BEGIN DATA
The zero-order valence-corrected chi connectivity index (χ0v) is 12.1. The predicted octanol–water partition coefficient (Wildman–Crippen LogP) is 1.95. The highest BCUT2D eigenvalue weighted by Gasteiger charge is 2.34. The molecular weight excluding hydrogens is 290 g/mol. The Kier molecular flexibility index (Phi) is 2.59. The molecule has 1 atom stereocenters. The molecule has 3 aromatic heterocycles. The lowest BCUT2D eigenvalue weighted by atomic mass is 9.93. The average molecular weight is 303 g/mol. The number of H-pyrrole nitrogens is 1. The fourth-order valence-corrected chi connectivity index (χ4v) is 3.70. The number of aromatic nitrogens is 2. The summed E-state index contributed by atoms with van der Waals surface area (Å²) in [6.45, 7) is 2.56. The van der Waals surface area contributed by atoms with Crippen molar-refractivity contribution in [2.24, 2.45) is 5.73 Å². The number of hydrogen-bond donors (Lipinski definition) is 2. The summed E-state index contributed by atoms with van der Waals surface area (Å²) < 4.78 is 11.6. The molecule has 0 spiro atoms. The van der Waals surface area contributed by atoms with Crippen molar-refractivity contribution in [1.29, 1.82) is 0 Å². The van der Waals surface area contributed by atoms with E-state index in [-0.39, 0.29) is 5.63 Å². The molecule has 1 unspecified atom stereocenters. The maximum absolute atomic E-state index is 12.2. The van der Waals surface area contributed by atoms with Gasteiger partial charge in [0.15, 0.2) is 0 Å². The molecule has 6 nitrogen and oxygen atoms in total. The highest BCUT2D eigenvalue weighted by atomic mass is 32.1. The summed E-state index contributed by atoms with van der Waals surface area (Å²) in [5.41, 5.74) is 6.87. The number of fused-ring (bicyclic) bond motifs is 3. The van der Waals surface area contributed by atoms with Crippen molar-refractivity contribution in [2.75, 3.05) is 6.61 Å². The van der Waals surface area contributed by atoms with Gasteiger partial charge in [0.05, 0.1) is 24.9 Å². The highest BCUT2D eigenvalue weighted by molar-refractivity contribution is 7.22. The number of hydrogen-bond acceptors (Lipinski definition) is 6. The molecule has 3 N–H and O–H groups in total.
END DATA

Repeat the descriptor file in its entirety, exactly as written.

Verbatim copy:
The zero-order valence-corrected chi connectivity index (χ0v) is 12.1. The predicted octanol–water partition coefficient (Wildman–Crippen LogP) is 1.95. The highest BCUT2D eigenvalue weighted by Gasteiger charge is 2.34. The molecular weight excluding hydrogens is 290 g/mol. The Kier molecular flexibility index (Phi) is 2.59. The molecule has 1 atom stereocenters. The molecule has 3 aromatic heterocycles. The lowest BCUT2D eigenvalue weighted by atomic mass is 9.93. The average molecular weight is 303 g/mol. The number of H-pyrrole nitrogens is 1. The fourth-order valence-corrected chi connectivity index (χ4v) is 3.70. The number of aromatic nitrogens is 2. The summed E-state index contributed by atoms with van der Waals surface area (Å²) in [6.45, 7) is 2.56. The van der Waals surface area contributed by atoms with Crippen molar-refractivity contribution in [2.24, 2.45) is 5.73 Å². The number of hydrogen-bond donors (Lipinski definition) is 2. The summed E-state index contributed by atoms with van der Waals surface area (Å²) < 4.78 is 11.6. The molecule has 0 spiro atoms. The van der Waals surface area contributed by atoms with Crippen molar-refractivity contribution in [1.29, 1.82) is 0 Å². The van der Waals surface area contributed by atoms with E-state index in [-0.39, 0.29) is 5.63 Å². The molecule has 1 unspecified atom stereocenters. The maximum absolute atomic E-state index is 12.2. The van der Waals surface area contributed by atoms with Gasteiger partial charge in [0.15, 0.2) is 0 Å². The molecule has 6 nitrogen and oxygen atoms in total. The highest BCUT2D eigenvalue weighted by atomic mass is 32.1. The summed E-state index contributed by atoms with van der Waals surface area (Å²) in [5.41, 5.74) is 6.87. The number of fused-ring (bicyclic) bond motifs is 3. The van der Waals surface area contributed by atoms with Crippen molar-refractivity contribution in [2.75, 3.05) is 6.61 Å². The van der Waals surface area contributed by atoms with Gasteiger partial charge in [0.05, 0.1) is 24.9 Å². The highest BCUT2D eigenvalue weighted by molar-refractivity contribution is 7.22. The number of hydrogen-bond acceptors (Lipinski definition) is 6. The molecule has 3 N–H and O–H groups in total.